In the middle of the green heart of Austria – Styria, Graz spreads out its wings across the plain at the foot of the Alps. Graz is screaming super modern, but also radiates traditional low-key atmosphere.
Although Graz is a relatively big city, most of the sights and places of interest for tourists, are either located in the old town or within a short distance from the city center. If you are arriving by car, just put it in a parking garage, as there are a lot of them scattered around the city centre and do your sightseeing by foot. For those who transport, the city has an excellent public transport network. Especially in the city centre, the tram is a good option.
The island of steel
Graz was one of the cultural capital cities in Europe in 2003. This launched a multitude of projects not only to promote culture, but also to show case the city’s fine architecture. As a result, the river Mur, which flows across the city on its way south, got a new island; Murinsel. Vito Acconci from New York designed a 47-meter-long steel island, shaped like a giant sea snail. This is not the only eye-catching building that you find in the middle of the Old Town. Kunsthaus Graz, shaped like a giant glass and steel bubble, has become an icon and trademark of the city. The Kunsthaus Graz houses a museum with Austrian and international contemporary art. Nevertheless, for those who prefer more traditional or historic sights, Graz also has a lot to offer.
Click on the images to enlarge >>
A weapons museum may not be something that suits everyone. However, this museum is exceptional, and I would say rather out of the ordinary. Not only it boasts one of the world’s largest weapons collections with over 32,000 items, in addition, most of the collection of military equipment dates back to the Middle Ages. Particularly the collection of over 3000 knight’s armour takes you straight back to the age of the knights of the shining armour. The Landeszeughaus offers a interesting museum for both big and small kids.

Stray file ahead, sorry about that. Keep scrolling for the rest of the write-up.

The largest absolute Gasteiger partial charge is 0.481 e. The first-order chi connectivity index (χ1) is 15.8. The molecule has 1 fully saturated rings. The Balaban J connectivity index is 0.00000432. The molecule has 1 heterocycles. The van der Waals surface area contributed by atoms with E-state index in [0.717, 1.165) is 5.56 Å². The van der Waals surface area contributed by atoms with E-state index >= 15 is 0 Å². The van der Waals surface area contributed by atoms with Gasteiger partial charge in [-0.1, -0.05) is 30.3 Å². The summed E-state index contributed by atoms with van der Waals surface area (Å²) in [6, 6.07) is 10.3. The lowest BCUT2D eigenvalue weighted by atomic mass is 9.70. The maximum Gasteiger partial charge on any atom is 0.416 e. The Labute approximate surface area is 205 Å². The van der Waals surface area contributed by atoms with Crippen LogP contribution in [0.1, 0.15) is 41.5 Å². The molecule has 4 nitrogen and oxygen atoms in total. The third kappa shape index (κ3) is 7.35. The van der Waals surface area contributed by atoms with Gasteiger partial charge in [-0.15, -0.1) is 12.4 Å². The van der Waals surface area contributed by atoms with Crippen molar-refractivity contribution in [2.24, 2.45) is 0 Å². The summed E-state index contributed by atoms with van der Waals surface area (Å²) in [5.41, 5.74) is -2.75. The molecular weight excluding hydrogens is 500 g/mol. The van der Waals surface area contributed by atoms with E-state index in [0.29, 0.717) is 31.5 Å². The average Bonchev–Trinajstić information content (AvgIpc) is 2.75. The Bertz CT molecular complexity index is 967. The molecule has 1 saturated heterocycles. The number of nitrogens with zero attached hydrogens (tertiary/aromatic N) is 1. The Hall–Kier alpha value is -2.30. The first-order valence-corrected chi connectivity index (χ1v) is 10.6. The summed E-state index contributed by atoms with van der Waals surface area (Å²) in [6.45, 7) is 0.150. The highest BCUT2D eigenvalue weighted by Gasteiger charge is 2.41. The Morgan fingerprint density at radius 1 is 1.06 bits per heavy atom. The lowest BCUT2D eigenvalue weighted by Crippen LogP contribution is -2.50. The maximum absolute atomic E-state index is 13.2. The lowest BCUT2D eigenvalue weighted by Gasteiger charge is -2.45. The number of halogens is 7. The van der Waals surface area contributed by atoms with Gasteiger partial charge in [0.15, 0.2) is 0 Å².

The renaissance city
In the heart of Austria’s second largest city, you also find a very well-preserved old town, where many of the buildings date back to the Middle Ages. Nonetheless, it’s primarily the renaissance architecture that characterizes the historic centre of Graz. Take for example, the Landhaus, resembling a Venetian palazzo, with its magnificent Renaissance style archway facing the courtyard. The old town is full of narrow, romantic alleys and streets where you find Italian-style palaces side-by-side with architecture typical of imperial Austria. Very picturesque, but often overlooked by passers-by, are the beautiful inner courtyards. If you see an open gate, walk in and enjoy the sight of these almost well-kept secrets. It’s easy to spend 3-4 days exploring Graz. Start with the obvious tourist sights, and then find the subtler, but equally interesting hidden gems.
The city without a castle